MoMA’s overhaul gives the museum new breadth – literally and figuratively

New York City – The Museum of Modern Art’s expansion is designed to make a visit to the New York institution both more enriching and more democratic. Following its overhaul by architects Diller Scofidio + Renfro in collaboration with Gensler, MoMA now features a series of street-level galleries – free and open to all – to bring art closer to the surrounding community. The Studio, a new space located at the heart of the museum, will feature topical live programming and performances, while the addition of a Creativity Lab responds to the rise of .

MoMA’s senior deputy director of exhibitions and collections, Ramona Bronkar Bannayan, has been closely involved in the project over the past three years. ‘Liz Diller has been a terrific partner,’ she says. ‘The process has given us literal breadth with additional space and expanded the way we think about display. We’ll now mix works of different mediums together, connected via a chronological spine. This change raised new challenges surrounding scale, reflection, lighting, film presentations and so on. [We] have relocated around 6,000 objects and reframed some 2,000 works of art. Every element of display has been rethought, from the cadence of paint colours to the presentation pedestals.’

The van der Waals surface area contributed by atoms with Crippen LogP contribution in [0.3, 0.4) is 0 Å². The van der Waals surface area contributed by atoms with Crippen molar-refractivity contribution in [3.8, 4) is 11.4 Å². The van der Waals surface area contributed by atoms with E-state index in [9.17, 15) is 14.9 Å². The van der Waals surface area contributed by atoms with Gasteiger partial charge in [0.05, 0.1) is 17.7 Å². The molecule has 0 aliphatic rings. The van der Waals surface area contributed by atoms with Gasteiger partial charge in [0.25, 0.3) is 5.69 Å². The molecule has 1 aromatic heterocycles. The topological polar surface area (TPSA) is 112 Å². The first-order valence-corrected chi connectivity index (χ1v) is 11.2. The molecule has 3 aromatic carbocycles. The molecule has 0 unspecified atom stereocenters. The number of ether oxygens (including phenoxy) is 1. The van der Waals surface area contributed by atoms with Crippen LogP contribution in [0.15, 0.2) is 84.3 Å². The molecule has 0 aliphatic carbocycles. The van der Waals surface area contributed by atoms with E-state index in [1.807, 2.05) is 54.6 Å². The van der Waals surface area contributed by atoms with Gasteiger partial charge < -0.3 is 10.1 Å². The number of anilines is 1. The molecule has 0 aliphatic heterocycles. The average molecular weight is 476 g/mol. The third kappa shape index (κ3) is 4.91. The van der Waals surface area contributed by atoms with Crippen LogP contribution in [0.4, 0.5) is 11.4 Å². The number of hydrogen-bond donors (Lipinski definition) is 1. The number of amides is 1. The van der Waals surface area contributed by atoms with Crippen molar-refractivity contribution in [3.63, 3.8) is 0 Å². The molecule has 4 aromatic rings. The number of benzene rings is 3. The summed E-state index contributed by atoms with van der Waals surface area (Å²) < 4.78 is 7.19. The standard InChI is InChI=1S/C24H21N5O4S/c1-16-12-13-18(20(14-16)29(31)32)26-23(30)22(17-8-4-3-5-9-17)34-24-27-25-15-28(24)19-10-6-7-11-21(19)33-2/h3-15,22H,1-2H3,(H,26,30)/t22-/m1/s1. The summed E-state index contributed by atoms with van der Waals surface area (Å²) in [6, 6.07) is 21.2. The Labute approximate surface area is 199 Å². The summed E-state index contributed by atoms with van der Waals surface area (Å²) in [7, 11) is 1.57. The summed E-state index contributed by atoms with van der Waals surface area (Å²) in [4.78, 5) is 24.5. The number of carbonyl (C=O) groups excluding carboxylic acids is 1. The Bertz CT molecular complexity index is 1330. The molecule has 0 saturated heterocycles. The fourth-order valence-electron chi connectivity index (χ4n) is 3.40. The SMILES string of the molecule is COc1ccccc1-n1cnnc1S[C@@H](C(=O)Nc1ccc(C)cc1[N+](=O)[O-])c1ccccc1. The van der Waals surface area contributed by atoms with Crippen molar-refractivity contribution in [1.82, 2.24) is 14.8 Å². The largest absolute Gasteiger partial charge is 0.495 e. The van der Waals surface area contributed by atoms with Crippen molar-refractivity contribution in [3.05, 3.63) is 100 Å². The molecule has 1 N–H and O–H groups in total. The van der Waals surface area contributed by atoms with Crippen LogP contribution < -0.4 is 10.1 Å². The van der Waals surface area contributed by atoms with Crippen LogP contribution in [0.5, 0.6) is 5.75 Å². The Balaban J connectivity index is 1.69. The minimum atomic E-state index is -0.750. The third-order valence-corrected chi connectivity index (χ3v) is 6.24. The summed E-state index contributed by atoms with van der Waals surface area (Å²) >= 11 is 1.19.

Although the plans may now be set in stone (among other materials), MoMA is constantly adapting to both its content and to museum-goers. Bronkar Bannayan says she reserves time each afternoon for a walk-through to see how the installation design affects the visitor experience. ‘If, say, people are crowded around a specific work, we’ll try to create more space for photo opportunities. There are many subtle ways to advance a visitor through a space without their knowledge. A change in lighting, for example, or the location of text. Museum visitors experience personal moments with works of art in a public forum. Our spaces should respect both the visitor and the art.’

Read about a full day in the life of MoMA’s senior deputy director of exhibitions and collections, Ramona Bronkar Bannayan, in St-W 131, out 1 November.

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